Suncor team member Scott Stewart, an Edmonton Refinery shift supervisor, participated in the “World’s Longest Hockey Game” at Saiker’s Acres, a private outdoor rink east of Edmonton.
The seventh edition of this Guinness World Record breaking hockey game ran from February 4 –15. 40 players took turns playing 24 hours a day for 10 days raising money for life-saving cancer research at the University of Alberta to support patients at the Cross Cancer Institute.
Just two days prior to puck drop, the event finally received special permission by Alberta Health Services (AHS) to proceed with strict COVID-19 protocols in place. However, the brutally cold temperatures turned out to be the biggest obstacle, challenging the players, referees, Zamboni drivers and volunteers alike. The bitter cold shut down propane to warm up trailers, tripped generators, shattered pucks, broke skate blades, and saw many suffer frostbite.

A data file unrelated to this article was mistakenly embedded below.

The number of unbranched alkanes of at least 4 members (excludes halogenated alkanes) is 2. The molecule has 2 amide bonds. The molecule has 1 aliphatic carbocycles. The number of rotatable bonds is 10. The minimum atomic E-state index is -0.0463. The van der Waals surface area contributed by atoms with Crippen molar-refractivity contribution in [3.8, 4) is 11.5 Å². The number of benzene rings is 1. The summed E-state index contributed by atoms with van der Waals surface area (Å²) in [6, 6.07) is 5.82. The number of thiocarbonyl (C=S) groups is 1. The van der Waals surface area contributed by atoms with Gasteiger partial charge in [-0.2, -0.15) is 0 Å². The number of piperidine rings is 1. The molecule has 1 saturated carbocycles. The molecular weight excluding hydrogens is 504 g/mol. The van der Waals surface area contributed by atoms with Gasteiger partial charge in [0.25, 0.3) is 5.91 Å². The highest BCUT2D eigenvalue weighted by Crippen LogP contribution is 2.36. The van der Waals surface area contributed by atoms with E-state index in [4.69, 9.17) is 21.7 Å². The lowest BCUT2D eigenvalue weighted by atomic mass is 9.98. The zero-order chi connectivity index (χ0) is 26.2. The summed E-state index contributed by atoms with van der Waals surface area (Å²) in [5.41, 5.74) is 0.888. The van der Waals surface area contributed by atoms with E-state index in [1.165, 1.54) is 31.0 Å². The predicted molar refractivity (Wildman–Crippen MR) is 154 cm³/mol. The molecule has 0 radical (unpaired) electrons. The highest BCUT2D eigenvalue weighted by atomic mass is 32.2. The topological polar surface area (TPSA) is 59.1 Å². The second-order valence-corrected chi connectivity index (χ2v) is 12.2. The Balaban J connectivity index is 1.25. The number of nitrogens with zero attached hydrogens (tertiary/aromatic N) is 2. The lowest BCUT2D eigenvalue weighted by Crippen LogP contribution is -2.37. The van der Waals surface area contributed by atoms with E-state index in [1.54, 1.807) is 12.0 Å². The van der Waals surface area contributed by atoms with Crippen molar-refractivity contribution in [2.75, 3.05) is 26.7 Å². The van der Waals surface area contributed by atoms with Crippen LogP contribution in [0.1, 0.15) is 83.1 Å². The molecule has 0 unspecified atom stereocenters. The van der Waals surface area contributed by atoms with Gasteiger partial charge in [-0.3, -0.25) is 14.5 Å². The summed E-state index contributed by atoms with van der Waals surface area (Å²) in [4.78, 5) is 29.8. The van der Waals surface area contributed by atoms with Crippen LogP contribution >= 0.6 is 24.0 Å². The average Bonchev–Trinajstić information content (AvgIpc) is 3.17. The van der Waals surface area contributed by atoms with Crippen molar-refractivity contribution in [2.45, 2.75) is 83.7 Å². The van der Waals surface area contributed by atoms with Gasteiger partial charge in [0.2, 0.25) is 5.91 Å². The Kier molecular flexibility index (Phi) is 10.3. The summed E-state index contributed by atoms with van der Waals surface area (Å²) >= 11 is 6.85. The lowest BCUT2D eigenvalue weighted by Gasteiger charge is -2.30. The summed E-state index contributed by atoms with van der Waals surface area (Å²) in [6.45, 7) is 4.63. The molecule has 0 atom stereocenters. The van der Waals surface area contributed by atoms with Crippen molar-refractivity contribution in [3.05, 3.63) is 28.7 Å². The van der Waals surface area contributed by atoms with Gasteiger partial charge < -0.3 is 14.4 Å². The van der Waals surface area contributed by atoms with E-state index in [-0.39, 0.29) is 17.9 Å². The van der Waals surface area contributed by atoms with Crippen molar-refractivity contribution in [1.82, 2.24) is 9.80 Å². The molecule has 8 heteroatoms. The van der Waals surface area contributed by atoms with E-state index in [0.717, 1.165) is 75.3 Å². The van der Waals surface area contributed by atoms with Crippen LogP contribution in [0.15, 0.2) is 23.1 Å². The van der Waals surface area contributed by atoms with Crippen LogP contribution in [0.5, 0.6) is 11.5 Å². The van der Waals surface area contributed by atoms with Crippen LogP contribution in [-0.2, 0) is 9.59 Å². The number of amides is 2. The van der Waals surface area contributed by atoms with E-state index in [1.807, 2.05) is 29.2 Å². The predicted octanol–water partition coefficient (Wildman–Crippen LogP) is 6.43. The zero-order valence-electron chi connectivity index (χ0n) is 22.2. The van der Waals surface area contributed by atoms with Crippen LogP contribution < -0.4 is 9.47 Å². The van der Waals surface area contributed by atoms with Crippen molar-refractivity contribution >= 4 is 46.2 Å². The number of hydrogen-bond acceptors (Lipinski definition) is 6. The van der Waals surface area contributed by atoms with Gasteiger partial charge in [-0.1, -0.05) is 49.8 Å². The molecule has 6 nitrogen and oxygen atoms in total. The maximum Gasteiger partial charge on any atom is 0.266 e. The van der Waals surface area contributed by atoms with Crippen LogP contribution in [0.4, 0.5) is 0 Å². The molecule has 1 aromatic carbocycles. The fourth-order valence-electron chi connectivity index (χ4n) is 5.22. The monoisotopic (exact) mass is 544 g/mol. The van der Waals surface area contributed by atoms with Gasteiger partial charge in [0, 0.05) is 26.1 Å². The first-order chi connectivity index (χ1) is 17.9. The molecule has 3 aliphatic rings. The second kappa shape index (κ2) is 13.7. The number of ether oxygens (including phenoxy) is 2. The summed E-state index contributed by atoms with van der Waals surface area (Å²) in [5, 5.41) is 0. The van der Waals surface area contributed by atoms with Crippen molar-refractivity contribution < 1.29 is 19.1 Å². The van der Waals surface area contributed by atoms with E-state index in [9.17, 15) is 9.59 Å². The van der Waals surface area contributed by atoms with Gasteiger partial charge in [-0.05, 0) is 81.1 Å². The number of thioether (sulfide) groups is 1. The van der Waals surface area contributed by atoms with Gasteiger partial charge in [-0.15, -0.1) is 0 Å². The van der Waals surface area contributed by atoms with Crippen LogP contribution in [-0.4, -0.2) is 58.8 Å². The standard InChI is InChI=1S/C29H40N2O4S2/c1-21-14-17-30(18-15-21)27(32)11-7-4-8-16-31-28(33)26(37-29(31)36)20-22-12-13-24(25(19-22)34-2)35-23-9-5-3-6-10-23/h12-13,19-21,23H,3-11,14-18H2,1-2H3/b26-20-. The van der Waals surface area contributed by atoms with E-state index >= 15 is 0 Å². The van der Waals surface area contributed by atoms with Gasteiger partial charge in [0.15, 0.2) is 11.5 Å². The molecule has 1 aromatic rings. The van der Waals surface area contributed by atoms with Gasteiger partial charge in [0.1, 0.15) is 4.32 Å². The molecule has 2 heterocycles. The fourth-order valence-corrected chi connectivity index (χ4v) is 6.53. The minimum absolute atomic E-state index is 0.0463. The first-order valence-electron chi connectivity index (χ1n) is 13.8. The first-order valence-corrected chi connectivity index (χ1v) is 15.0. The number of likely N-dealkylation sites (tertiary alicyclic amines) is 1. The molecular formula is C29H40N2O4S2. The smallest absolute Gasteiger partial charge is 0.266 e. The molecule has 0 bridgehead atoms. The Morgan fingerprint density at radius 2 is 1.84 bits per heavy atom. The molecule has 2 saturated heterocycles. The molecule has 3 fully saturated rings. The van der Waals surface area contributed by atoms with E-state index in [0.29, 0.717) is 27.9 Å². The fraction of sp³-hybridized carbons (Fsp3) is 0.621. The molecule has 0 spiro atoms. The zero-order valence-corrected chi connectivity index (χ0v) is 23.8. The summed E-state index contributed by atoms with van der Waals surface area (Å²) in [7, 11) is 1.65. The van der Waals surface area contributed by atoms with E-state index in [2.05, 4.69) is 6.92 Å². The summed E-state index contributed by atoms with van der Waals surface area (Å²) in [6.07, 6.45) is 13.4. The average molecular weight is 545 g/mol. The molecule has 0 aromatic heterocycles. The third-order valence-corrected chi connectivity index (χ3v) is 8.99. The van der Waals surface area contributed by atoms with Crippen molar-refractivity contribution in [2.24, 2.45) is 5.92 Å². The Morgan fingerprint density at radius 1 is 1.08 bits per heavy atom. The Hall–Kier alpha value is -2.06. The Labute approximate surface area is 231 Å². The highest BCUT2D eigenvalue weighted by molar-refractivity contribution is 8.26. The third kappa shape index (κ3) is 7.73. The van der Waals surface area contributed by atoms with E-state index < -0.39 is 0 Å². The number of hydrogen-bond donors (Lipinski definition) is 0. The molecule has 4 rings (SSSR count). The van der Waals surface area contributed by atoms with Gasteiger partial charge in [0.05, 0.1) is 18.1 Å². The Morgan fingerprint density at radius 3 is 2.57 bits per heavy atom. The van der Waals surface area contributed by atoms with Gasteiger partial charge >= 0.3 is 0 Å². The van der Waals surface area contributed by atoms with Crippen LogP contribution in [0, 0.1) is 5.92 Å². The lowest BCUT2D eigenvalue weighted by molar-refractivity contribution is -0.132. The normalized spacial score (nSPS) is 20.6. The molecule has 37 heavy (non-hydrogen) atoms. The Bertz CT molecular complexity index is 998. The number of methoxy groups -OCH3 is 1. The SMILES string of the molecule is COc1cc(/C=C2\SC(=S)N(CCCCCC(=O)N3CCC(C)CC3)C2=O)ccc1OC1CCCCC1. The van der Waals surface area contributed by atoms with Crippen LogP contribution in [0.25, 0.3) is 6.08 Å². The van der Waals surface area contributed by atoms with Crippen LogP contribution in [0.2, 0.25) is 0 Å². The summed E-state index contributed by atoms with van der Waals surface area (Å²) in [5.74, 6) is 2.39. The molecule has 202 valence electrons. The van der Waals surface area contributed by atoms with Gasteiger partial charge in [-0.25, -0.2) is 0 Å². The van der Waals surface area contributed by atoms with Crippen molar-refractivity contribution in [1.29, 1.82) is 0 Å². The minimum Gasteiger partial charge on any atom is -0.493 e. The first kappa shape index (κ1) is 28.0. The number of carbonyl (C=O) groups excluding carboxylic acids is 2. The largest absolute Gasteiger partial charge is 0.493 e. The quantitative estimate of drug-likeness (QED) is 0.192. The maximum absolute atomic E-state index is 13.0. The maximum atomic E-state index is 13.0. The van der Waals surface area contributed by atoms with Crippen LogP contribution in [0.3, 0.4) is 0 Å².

“The entire event was extremely grueling thanks to our huge temperature drop.” said Scott. “One night I played for six hours in -55-degree Celsius wind chill temperatures, which broke the previous game’s record of -54. I was averaging 14-16 hours of ice time in 24 hours with small three-hour naps to recover. This was easily the toughest thing I have ever endured, but it's nothing compared to those that are battling cancer or have lost their fight to this horrible disease.”
Scott was nicknamed the goal scoring machine, which was fitting as he had a personal goal to raise $10,000 and was extremely humbled when generous contributions long surpassed that goal.
“Thank you to all of the donors, especially my Suncor colleagues who not only personally donated money but had their donation matched through our SunCares employee program!”
SunCares, supported by the Suncor Energy Foundation (SEF), inspires employees to contribute to causes that are important to them, and this was no exception.
The world record for the longest hockey game was broken at over 251 hours, and the event raised over $1.8 million to fight cancer, breaking their own fundraising goal of $1.5 million. The final score? Team Hope 2,649 over Team Cure 2,528.
“It was certainly a life-changing event for me, filled with many highs and lows,” says Scott, member of Team Hope. “I was very thankful for the hot bath that followed 10 straight days of hockey. It was well worth it though and I am thankful to have been involved in such a great fundraising event!”